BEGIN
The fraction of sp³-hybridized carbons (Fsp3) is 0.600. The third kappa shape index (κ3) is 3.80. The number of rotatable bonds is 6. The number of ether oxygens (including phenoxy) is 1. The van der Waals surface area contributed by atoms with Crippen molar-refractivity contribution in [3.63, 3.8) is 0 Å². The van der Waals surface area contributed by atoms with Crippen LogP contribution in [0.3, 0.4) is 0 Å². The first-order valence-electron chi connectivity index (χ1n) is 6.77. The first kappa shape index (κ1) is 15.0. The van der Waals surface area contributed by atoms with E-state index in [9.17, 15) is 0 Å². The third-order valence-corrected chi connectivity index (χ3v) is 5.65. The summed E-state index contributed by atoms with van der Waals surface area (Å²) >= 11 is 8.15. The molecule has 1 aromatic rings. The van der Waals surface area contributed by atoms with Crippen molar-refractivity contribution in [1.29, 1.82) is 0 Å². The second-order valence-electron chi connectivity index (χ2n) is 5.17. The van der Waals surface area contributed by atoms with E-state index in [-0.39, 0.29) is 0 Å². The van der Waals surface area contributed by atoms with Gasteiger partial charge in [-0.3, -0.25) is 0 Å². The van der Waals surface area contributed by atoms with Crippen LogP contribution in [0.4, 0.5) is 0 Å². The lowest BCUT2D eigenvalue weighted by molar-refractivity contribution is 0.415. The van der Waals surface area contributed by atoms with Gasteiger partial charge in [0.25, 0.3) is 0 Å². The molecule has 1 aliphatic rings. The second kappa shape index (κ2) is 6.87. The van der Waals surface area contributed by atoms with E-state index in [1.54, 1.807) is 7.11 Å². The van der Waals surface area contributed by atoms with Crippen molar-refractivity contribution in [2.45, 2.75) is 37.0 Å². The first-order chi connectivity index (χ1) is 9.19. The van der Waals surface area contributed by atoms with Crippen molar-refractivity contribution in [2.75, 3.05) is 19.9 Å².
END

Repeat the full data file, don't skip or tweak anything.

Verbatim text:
The fraction of sp³-hybridized carbons (Fsp3) is 0.600. The third kappa shape index (κ3) is 3.80. The number of rotatable bonds is 6. The number of ether oxygens (including phenoxy) is 1. The van der Waals surface area contributed by atoms with Crippen molar-refractivity contribution in [3.63, 3.8) is 0 Å². The van der Waals surface area contributed by atoms with Crippen LogP contribution in [0.3, 0.4) is 0 Å². The first-order valence-electron chi connectivity index (χ1n) is 6.77. The first kappa shape index (κ1) is 15.0. The van der Waals surface area contributed by atoms with E-state index in [9.17, 15) is 0 Å². The third-order valence-corrected chi connectivity index (χ3v) is 5.65. The summed E-state index contributed by atoms with van der Waals surface area (Å²) >= 11 is 8.15. The molecule has 1 aromatic rings. The van der Waals surface area contributed by atoms with Crippen molar-refractivity contribution in [1.29, 1.82) is 0 Å². The second-order valence-electron chi connectivity index (χ2n) is 5.17. The van der Waals surface area contributed by atoms with E-state index in [-0.39, 0.29) is 0 Å². The van der Waals surface area contributed by atoms with Gasteiger partial charge in [-0.3, -0.25) is 0 Å². The van der Waals surface area contributed by atoms with Crippen LogP contribution in [0.4, 0.5) is 0 Å². The lowest BCUT2D eigenvalue weighted by molar-refractivity contribution is 0.415. The van der Waals surface area contributed by atoms with Gasteiger partial charge in [0.25, 0.3) is 0 Å². The molecule has 1 aliphatic rings. The second kappa shape index (κ2) is 6.87. The van der Waals surface area contributed by atoms with E-state index in [1.54, 1.807) is 7.11 Å². The van der Waals surface area contributed by atoms with Crippen molar-refractivity contribution in [2.45, 2.75) is 37.0 Å². The first-order chi connectivity index (χ1) is 9.19. The van der Waals surface area contributed by atoms with Crippen molar-refractivity contribution in [2.75, 3.05) is 19.9 Å².